History of DHBC 1908-2015

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Postby marc2131 » 22 Oct 2014, 10:03

Wrote this early this year and thought some people in the club may find it interesting.


1908 - Formation of the DHBC:

The Dulwich Hill Bicycle Club is one of the oldest continuously operating bicycle clubs in Australia. Existing club minute books begin from 1914.

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DHBC committee, 3rd of April 1908

The DHBC was formed in 1908 after some members from the then Marrickville Bicycle Club (now defunct) broke away. Its inaugural meeting was held on the 8th April 1908 at the Dulwich Hill Masonic Hall with a subscription of five shillings from each of the approximately 20 foundation members (S Heathcote, 1988, p5). After the meeting the group held their first ride, a very social all day ride to Gymea Bay (Sunday Times, 22.3.1908, p10).

The competitive spirit – racing:
The new club was not content to identify itself as a solely social club with wheels. As the newly formed DHBC they challenged and beat the ‘Campsie Club’ in a football match by a convincing 20 points and on the 13th of June 1908 organised it’s first road race starting from Ashfield at the corner of Parramatta and Liverpool Roads which ran for 5 miles (8 km) (SMH, 25.5.1908, p10).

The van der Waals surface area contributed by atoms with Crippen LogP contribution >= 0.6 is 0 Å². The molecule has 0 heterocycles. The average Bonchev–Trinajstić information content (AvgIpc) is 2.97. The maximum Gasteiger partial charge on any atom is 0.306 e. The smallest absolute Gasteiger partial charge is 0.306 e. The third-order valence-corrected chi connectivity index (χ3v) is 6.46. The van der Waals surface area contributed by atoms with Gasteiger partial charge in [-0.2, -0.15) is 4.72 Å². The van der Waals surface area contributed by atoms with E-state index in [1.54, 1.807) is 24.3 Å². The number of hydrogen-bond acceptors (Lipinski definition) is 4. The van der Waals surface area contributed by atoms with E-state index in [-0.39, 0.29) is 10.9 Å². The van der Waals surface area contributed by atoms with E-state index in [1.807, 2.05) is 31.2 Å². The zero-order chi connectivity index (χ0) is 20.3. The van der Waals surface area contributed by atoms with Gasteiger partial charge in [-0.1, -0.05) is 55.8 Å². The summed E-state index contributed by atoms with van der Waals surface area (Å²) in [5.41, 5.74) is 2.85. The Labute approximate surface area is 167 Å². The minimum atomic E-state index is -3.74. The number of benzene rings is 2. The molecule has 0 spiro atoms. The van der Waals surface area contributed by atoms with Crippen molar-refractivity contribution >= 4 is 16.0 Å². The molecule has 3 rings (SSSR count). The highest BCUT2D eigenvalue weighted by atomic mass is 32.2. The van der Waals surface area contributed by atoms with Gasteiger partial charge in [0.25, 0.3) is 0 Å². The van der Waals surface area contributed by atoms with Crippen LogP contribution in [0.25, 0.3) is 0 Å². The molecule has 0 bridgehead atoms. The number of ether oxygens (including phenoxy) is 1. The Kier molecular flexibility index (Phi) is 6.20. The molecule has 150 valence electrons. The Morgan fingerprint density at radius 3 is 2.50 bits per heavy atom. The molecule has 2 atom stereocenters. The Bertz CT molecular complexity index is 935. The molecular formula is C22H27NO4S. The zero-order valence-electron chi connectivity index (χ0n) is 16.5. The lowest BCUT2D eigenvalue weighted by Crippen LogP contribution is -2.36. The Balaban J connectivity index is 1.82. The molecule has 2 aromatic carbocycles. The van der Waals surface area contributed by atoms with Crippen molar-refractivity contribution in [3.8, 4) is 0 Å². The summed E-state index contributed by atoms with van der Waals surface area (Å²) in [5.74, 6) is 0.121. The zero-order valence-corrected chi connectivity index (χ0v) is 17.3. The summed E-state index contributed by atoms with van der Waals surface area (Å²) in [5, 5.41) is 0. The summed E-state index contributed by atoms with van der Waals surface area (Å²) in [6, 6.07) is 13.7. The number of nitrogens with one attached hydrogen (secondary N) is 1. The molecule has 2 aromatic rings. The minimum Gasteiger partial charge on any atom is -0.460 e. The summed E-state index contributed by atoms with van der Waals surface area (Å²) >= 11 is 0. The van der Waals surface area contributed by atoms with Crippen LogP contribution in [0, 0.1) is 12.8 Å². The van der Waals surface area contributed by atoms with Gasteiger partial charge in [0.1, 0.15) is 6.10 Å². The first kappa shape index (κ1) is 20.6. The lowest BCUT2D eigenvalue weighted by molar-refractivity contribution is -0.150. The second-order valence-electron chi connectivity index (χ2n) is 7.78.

DHBC road races commonly ran to the Homebush, Enfield, Bunnerong, Earlwood and Chullora areas. Most races were short by today’s standards being usually 5 miles (8 km) to a maximum of 40 miles (64 km) in length. These early racers were limited to a single gear with freewheels disallowed from sanctioned events (S Heathcote, 1988, p6).

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1910 DHBC race team

This racing tradition continued through the decades with the formation of various race teams and participation in major race events like the Goulburn-Sydney race.

DHBC Road Juvenile Premiership Team 1952.jpeg
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1950s DHBC Junior Premiership Team

In 2012, the DHBC Racing National Road Series Team was formed to compete at the top level of cycle racing in Australia.
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DHBC Track racing:
Early track racing was held on a variety of surfaces, usually dirt, ash or timber boards. Access to various tracks at Ashfield’s Pratten Park (ash) and Canterbury’s Canterbury Velodrome (board) were used through the 1920s and early 1930s, but the club had no permanent track. In 1933 Marrickville Council opened a banked, 470 metre bicycle race track at Henson Park which was used for the 1938 Empire Games (S Heathcote, 1988, p25).